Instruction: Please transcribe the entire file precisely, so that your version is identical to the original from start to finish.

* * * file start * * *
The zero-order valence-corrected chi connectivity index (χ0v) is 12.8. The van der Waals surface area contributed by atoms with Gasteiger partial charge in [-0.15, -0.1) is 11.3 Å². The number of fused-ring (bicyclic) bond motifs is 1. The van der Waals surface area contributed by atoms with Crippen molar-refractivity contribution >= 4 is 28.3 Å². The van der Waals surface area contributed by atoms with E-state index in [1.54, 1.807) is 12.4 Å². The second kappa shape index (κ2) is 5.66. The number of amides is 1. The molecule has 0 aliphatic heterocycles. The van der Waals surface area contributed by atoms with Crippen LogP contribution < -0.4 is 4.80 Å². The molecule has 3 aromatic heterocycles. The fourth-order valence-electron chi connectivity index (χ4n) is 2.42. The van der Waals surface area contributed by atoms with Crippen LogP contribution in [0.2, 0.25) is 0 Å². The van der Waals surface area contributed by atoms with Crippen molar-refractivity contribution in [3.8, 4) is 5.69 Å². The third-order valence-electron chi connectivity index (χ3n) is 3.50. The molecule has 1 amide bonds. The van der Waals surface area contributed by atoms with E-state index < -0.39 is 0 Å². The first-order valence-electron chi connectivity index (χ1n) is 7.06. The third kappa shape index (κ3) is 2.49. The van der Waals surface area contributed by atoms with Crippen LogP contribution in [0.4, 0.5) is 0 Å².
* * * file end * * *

The zero-order valence-corrected chi connectivity index (χ0v) is 12.8. The van der Waals surface area contributed by atoms with Gasteiger partial charge in [-0.15, -0.1) is 11.3 Å². The number of fused-ring (bicyclic) bond motifs is 1. The van der Waals surface area contributed by atoms with Crippen molar-refractivity contribution >= 4 is 28.3 Å². The van der Waals surface area contributed by atoms with E-state index in [1.54, 1.807) is 12.4 Å². The second kappa shape index (κ2) is 5.66. The number of amides is 1. The molecule has 0 aliphatic heterocycles. The van der Waals surface area contributed by atoms with Crippen LogP contribution < -0.4 is 4.80 Å². The molecule has 3 aromatic heterocycles. The fourth-order valence-electron chi connectivity index (χ4n) is 2.42. The van der Waals surface area contributed by atoms with Crippen LogP contribution in [0.2, 0.25) is 0 Å². The van der Waals surface area contributed by atoms with Crippen molar-refractivity contribution in [3.8, 4) is 5.69 Å². The third-order valence-electron chi connectivity index (χ3n) is 3.50. The molecule has 1 amide bonds. The van der Waals surface area contributed by atoms with E-state index < -0.39 is 0 Å². The first-order valence-electron chi connectivity index (χ1n) is 7.06. The third kappa shape index (κ3) is 2.49. The van der Waals surface area contributed by atoms with Crippen LogP contribution in [0.4, 0.5) is 0 Å².